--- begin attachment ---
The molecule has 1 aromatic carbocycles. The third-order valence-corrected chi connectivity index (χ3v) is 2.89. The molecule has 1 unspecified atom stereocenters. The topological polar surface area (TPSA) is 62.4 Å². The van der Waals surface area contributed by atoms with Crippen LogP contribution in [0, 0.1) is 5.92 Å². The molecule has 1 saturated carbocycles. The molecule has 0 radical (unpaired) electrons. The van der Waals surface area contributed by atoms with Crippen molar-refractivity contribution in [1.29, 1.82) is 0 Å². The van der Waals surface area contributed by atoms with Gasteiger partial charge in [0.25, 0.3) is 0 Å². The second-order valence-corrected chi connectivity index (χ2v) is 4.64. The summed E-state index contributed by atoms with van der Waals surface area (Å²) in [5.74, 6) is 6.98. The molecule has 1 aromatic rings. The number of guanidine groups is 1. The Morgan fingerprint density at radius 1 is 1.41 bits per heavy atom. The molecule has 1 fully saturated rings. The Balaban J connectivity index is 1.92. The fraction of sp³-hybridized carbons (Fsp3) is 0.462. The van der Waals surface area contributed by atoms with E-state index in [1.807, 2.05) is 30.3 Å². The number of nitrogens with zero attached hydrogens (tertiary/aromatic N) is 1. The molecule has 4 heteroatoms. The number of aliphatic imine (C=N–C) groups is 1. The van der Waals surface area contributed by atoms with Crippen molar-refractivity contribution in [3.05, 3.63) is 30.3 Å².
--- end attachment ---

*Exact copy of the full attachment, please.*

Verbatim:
The molecule has 1 aromatic carbocycles. The third-order valence-corrected chi connectivity index (χ3v) is 2.89. The molecule has 1 unspecified atom stereocenters. The topological polar surface area (TPSA) is 62.4 Å². The van der Waals surface area contributed by atoms with Crippen LogP contribution in [0, 0.1) is 5.92 Å². The molecule has 1 saturated carbocycles. The molecule has 0 radical (unpaired) electrons. The van der Waals surface area contributed by atoms with Crippen molar-refractivity contribution in [1.29, 1.82) is 0 Å². The van der Waals surface area contributed by atoms with Gasteiger partial charge in [0.25, 0.3) is 0 Å². The second-order valence-corrected chi connectivity index (χ2v) is 4.64. The summed E-state index contributed by atoms with van der Waals surface area (Å²) in [5.74, 6) is 6.98. The molecule has 1 aromatic rings. The number of guanidine groups is 1. The Morgan fingerprint density at radius 1 is 1.41 bits per heavy atom. The molecule has 1 fully saturated rings. The Balaban J connectivity index is 1.92. The fraction of sp³-hybridized carbons (Fsp3) is 0.462. The van der Waals surface area contributed by atoms with E-state index in [1.807, 2.05) is 30.3 Å². The number of nitrogens with zero attached hydrogens (tertiary/aromatic N) is 1. The molecule has 4 heteroatoms. The number of aliphatic imine (C=N–C) groups is 1. The van der Waals surface area contributed by atoms with Crippen molar-refractivity contribution in [3.05, 3.63) is 30.3 Å².